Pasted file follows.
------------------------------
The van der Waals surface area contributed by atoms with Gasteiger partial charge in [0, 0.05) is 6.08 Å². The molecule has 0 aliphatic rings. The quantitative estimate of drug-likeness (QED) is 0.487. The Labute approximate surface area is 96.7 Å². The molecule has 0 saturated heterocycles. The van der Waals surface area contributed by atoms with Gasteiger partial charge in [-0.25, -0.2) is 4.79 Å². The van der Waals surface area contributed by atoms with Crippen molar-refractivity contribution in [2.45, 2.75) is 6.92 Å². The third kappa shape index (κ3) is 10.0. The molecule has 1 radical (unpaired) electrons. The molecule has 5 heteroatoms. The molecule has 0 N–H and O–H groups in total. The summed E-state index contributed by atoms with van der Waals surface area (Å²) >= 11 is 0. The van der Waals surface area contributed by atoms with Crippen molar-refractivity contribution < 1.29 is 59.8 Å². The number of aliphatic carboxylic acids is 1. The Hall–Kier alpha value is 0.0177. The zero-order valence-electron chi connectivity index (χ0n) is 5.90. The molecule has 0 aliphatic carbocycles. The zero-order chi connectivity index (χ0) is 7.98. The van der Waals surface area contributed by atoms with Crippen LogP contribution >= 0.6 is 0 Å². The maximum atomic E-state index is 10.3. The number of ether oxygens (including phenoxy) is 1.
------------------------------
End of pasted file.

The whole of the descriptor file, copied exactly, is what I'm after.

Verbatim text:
The van der Waals surface area contributed by atoms with Gasteiger partial charge in [0, 0.05) is 6.08 Å². The molecule has 0 aliphatic rings. The quantitative estimate of drug-likeness (QED) is 0.487. The Labute approximate surface area is 96.7 Å². The molecule has 0 saturated heterocycles. The van der Waals surface area contributed by atoms with Gasteiger partial charge in [-0.25, -0.2) is 4.79 Å². The van der Waals surface area contributed by atoms with Crippen molar-refractivity contribution in [2.45, 2.75) is 6.92 Å². The third kappa shape index (κ3) is 10.0. The molecule has 1 radical (unpaired) electrons. The molecule has 5 heteroatoms. The molecule has 0 N–H and O–H groups in total. The summed E-state index contributed by atoms with van der Waals surface area (Å²) >= 11 is 0. The van der Waals surface area contributed by atoms with Crippen molar-refractivity contribution < 1.29 is 59.8 Å². The number of aliphatic carboxylic acids is 1. The Hall–Kier alpha value is 0.0177. The zero-order valence-electron chi connectivity index (χ0n) is 5.90. The molecule has 0 aliphatic carbocycles. The zero-order chi connectivity index (χ0) is 7.98. The van der Waals surface area contributed by atoms with Crippen LogP contribution >= 0.6 is 0 Å². The maximum atomic E-state index is 10.3. The number of ether oxygens (including phenoxy) is 1.